modifieds

Michael Waltrip Racing employee earns modified win record at Bowman Gray Stadium

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(Video of Tim Brown’s 75th win on Saturday night)

Tim Brown made modified history Friday with his win in the Midway Mobile Storage 100 at Bowman Gray Stadium in Winston-Salem, N.C.

The win was Brown’s 74th in the Brad’s Golf Cars modified division, breaking a tie with Junior Miller for the all-time modified wins total.

Brown and his No. 83 took the lead on Lap 62 and led the rest of the event’s 100 laps. Brown, who heads the suspension department at Michael Waltrip Racing, lives in Tobaccoville, N.C and grew up attending races at the quarter-mile track that opened in 1949. He first started racing there in 1991.

“Until it happened, I hadn’t really thought about it,” Brown said after the win. “From where I sat in the car at the start/finish line, I could see where I sat as a kid growing up and just wanting to race here. Not even wanting to win, just wanting to race. It’s just awesome. When I open that program, it’ll just be my name.”

Brown won again Saturday, winning the NASCAR Hall of Fame 100 to make his win total 75.

To celebrate Brown’s record, MWR held a luncheon at its shop in Cornelius, N.C. on Tuesday.

Jerry Cook’s induction into NASCAR Hall of Fame is ‘ultimate’ honor

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Before Wednesday, Jerry Cook was a member of three hall of fames dedicated to auto racing, but the “ultimate” one wasn’t one of them.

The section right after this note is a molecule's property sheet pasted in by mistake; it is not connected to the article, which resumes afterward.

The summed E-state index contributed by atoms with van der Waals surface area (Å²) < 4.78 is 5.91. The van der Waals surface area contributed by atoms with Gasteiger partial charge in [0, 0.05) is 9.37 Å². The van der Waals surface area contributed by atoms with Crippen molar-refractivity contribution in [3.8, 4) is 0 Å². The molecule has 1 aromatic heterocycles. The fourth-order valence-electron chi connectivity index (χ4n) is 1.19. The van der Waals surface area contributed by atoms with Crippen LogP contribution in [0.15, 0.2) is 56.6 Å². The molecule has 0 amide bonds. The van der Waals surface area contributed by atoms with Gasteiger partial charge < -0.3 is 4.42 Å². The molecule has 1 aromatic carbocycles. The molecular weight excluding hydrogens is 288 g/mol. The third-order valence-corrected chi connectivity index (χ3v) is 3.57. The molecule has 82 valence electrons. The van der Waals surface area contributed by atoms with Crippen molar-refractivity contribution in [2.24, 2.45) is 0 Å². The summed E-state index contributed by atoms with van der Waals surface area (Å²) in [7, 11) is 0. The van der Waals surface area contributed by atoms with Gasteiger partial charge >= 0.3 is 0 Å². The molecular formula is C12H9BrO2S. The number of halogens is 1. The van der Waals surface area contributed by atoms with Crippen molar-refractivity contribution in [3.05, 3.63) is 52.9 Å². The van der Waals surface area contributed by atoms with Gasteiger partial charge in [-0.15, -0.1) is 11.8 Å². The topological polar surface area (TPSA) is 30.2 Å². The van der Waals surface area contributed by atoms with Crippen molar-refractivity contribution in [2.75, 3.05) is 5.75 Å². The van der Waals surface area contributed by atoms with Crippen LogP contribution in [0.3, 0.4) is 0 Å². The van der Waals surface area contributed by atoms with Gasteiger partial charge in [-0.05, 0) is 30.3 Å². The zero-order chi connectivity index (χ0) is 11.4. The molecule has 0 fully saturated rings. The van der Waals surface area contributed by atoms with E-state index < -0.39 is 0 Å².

For four straight years, Cook, a six-time NASCAR Modified champion, was among the top-two candidates to receive votes that wasn’t elected into the NASCAR Hall of Fame.

That changed Wednesday when Cook, a NASCAR competition administrator, was announced by NASCAR CEO and Chairman Brian France as part of the 2016 Hall of Fame Class.

“I’m just as happy as you can be, for sure,” Cook told NASCAR America. “Of all that I’ve done in all the years with the racing and then with NASCAR, this is the ultimate.”

Voted into the Hall of Fame with Cook were Bruton Smith, Terry Labonte, Curtis Turner and Bobby Isaac. Cook retired from racing in 1982 to become the Modified series’ director.

Cook was accompanied at the ceremony by his family.

“They’ve been here every year, (even) through the days when we just left when it was over,” Cook said.

Though he was eligible to vote for Hall of Fame inductees, Cook was recused since he was on the ballot. He won’t have to worry about that anymore.

“I love it,” Cook said. “I was thinking about it last night and even today there was two or three people that were waiting, hoping I got in so I could get back in that room. Before, when (NASCAR vice chairman) Mike Helton recused me, that was tough.”

Now Cook is a member of four hall of fames. He was inducted into the National Motorsports Press Association Hall of Fame in 1989, the New York State Stock Car Association Hall of Fame in 1993 and the International Motorsports Hall of Fame in 2009.

But being part of the seventh class inducted into NASCAR’s Hall of Fame is different for Cook, who has been “NASCAR from day one” of his career.

“This is the ultimate achievement in NASCAR, in my mind,” Cook said. “I’m in a number of Hall of Fames all over the place. This one here is home.”